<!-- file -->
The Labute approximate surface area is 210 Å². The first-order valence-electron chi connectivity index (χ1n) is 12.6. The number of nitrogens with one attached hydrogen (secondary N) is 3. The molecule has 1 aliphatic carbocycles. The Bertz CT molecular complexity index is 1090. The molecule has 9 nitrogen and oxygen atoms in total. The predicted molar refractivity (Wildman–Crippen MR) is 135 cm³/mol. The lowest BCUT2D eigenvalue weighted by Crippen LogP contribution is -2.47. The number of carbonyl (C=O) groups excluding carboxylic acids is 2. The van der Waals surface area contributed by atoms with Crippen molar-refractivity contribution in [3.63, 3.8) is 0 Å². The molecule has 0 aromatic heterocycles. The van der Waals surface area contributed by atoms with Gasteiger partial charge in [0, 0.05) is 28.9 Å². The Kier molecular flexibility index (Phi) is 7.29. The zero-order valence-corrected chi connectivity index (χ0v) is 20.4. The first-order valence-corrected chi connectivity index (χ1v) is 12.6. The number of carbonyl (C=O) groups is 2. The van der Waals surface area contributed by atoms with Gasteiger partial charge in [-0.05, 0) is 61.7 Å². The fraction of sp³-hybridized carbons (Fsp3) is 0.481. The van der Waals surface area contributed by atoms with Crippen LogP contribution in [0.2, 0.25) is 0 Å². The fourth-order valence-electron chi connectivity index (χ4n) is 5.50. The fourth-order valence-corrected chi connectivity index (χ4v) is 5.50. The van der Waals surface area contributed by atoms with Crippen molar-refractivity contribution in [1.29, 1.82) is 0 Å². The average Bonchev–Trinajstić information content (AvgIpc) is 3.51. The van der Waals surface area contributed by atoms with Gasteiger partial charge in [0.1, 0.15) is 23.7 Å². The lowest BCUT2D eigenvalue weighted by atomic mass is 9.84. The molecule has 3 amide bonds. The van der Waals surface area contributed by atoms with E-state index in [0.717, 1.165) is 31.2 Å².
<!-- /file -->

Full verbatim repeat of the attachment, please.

The Labute approximate surface area is 210 Å². The first-order valence-electron chi connectivity index (χ1n) is 12.6. The number of nitrogens with one attached hydrogen (secondary N) is 3. The molecule has 1 aliphatic carbocycles. The Bertz CT molecular complexity index is 1090. The molecule has 9 nitrogen and oxygen atoms in total. The predicted molar refractivity (Wildman–Crippen MR) is 135 cm³/mol. The lowest BCUT2D eigenvalue weighted by Crippen LogP contribution is -2.47. The number of carbonyl (C=O) groups excluding carboxylic acids is 2. The van der Waals surface area contributed by atoms with Crippen molar-refractivity contribution in [3.63, 3.8) is 0 Å². The molecule has 0 aromatic heterocycles. The van der Waals surface area contributed by atoms with Gasteiger partial charge in [0, 0.05) is 28.9 Å². The Kier molecular flexibility index (Phi) is 7.29. The zero-order valence-corrected chi connectivity index (χ0v) is 20.4. The first-order valence-corrected chi connectivity index (χ1v) is 12.6. The number of carbonyl (C=O) groups is 2. The van der Waals surface area contributed by atoms with Gasteiger partial charge in [-0.05, 0) is 61.7 Å². The fraction of sp³-hybridized carbons (Fsp3) is 0.481. The van der Waals surface area contributed by atoms with Crippen LogP contribution in [0.2, 0.25) is 0 Å². The fourth-order valence-electron chi connectivity index (χ4n) is 5.50. The fourth-order valence-corrected chi connectivity index (χ4v) is 5.50. The van der Waals surface area contributed by atoms with Crippen molar-refractivity contribution in [1.29, 1.82) is 0 Å². The average Bonchev–Trinajstić information content (AvgIpc) is 3.51. The van der Waals surface area contributed by atoms with Gasteiger partial charge in [0.1, 0.15) is 23.7 Å². The lowest BCUT2D eigenvalue weighted by atomic mass is 9.84. The molecule has 3 amide bonds. The van der Waals surface area contributed by atoms with E-state index in [0.717, 1.165) is 31.2 Å².